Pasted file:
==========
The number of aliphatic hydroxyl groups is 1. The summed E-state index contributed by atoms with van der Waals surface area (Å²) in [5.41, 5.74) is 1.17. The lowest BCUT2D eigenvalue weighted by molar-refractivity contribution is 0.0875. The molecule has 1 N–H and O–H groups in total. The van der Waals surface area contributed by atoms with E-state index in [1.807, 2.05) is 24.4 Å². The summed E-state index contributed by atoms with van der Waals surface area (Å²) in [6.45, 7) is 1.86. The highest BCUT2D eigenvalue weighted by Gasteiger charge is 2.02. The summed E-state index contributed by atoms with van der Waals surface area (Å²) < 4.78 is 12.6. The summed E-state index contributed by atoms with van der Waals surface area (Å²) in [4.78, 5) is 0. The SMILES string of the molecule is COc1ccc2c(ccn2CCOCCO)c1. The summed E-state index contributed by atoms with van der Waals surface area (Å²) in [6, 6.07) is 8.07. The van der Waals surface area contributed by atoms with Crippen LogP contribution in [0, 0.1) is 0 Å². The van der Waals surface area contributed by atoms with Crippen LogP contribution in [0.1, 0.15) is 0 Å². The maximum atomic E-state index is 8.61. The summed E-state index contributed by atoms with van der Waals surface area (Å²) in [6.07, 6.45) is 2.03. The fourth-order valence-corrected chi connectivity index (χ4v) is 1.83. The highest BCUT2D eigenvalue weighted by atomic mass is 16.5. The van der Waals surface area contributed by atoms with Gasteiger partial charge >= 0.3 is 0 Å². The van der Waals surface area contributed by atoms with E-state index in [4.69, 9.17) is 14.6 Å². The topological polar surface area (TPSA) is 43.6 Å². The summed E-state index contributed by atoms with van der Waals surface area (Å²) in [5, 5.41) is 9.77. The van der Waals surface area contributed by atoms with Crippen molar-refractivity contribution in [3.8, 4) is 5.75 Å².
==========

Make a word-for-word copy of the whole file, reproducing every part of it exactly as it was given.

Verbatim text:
The number of aliphatic hydroxyl groups is 1. The summed E-state index contributed by atoms with van der Waals surface area (Å²) in [5.41, 5.74) is 1.17. The lowest BCUT2D eigenvalue weighted by molar-refractivity contribution is 0.0875. The molecule has 1 N–H and O–H groups in total. The van der Waals surface area contributed by atoms with E-state index in [1.807, 2.05) is 24.4 Å². The summed E-state index contributed by atoms with van der Waals surface area (Å²) in [6.45, 7) is 1.86. The highest BCUT2D eigenvalue weighted by Gasteiger charge is 2.02. The summed E-state index contributed by atoms with van der Waals surface area (Å²) < 4.78 is 12.6. The summed E-state index contributed by atoms with van der Waals surface area (Å²) in [4.78, 5) is 0. The SMILES string of the molecule is COc1ccc2c(ccn2CCOCCO)c1. The summed E-state index contributed by atoms with van der Waals surface area (Å²) in [6, 6.07) is 8.07. The van der Waals surface area contributed by atoms with Crippen LogP contribution in [0, 0.1) is 0 Å². The van der Waals surface area contributed by atoms with Crippen LogP contribution in [0.1, 0.15) is 0 Å². The maximum atomic E-state index is 8.61. The summed E-state index contributed by atoms with van der Waals surface area (Å²) in [6.07, 6.45) is 2.03. The fourth-order valence-corrected chi connectivity index (χ4v) is 1.83. The highest BCUT2D eigenvalue weighted by atomic mass is 16.5. The van der Waals surface area contributed by atoms with Gasteiger partial charge >= 0.3 is 0 Å². The van der Waals surface area contributed by atoms with E-state index in [4.69, 9.17) is 14.6 Å². The topological polar surface area (TPSA) is 43.6 Å². The summed E-state index contributed by atoms with van der Waals surface area (Å²) in [5, 5.41) is 9.77. The van der Waals surface area contributed by atoms with Crippen molar-refractivity contribution in [3.8, 4) is 5.75 Å².